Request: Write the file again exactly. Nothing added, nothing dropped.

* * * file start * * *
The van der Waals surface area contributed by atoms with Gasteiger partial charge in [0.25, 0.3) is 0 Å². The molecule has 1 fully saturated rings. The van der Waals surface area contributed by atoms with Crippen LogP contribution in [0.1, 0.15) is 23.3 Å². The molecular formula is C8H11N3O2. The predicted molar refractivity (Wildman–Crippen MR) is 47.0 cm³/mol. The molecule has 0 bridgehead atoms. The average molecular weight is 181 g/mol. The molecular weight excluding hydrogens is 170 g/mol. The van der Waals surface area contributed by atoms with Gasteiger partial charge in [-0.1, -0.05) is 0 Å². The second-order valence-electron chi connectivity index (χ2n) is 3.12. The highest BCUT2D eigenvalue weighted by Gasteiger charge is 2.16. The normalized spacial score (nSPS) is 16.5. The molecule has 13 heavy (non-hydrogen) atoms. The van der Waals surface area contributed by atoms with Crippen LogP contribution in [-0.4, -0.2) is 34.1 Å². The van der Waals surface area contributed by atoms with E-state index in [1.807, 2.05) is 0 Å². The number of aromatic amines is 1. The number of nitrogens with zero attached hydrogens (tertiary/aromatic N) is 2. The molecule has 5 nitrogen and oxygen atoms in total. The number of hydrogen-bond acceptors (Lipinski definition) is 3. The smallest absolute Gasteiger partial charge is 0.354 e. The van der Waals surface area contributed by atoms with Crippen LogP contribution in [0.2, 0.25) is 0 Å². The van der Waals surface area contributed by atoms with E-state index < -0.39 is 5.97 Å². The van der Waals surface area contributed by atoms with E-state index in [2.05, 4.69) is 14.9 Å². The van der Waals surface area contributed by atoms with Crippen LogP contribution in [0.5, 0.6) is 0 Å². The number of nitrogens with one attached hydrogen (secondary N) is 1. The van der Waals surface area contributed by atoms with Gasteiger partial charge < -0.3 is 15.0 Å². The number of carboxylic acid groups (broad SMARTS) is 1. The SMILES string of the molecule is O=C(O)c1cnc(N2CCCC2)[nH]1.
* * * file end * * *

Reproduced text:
The van der Waals surface area contributed by atoms with Gasteiger partial charge in [0.25, 0.3) is 0 Å². The molecule has 1 fully saturated rings. The van der Waals surface area contributed by atoms with Crippen LogP contribution in [0.1, 0.15) is 23.3 Å². The molecular formula is C8H11N3O2. The predicted molar refractivity (Wildman–Crippen MR) is 47.0 cm³/mol. The molecule has 0 bridgehead atoms. The average molecular weight is 181 g/mol. The molecular weight excluding hydrogens is 170 g/mol. The van der Waals surface area contributed by atoms with Gasteiger partial charge in [-0.1, -0.05) is 0 Å². The second-order valence-electron chi connectivity index (χ2n) is 3.12. The highest BCUT2D eigenvalue weighted by Gasteiger charge is 2.16. The normalized spacial score (nSPS) is 16.5. The molecule has 13 heavy (non-hydrogen) atoms. The van der Waals surface area contributed by atoms with Crippen LogP contribution in [-0.4, -0.2) is 34.1 Å². The van der Waals surface area contributed by atoms with E-state index in [1.807, 2.05) is 0 Å². The number of aromatic amines is 1. The number of nitrogens with zero attached hydrogens (tertiary/aromatic N) is 2. The molecule has 5 nitrogen and oxygen atoms in total. The number of hydrogen-bond acceptors (Lipinski definition) is 3. The smallest absolute Gasteiger partial charge is 0.354 e. The van der Waals surface area contributed by atoms with Crippen LogP contribution in [0.2, 0.25) is 0 Å². The van der Waals surface area contributed by atoms with E-state index < -0.39 is 5.97 Å². The van der Waals surface area contributed by atoms with E-state index in [2.05, 4.69) is 14.9 Å². The van der Waals surface area contributed by atoms with Crippen LogP contribution in [0.5, 0.6) is 0 Å². The number of nitrogens with one attached hydrogen (secondary N) is 1. The van der Waals surface area contributed by atoms with Gasteiger partial charge < -0.3 is 15.0 Å². The number of carboxylic acid groups (broad SMARTS) is 1. The SMILES string of the molecule is O=C(O)c1cnc(N2CCCC2)[nH]1.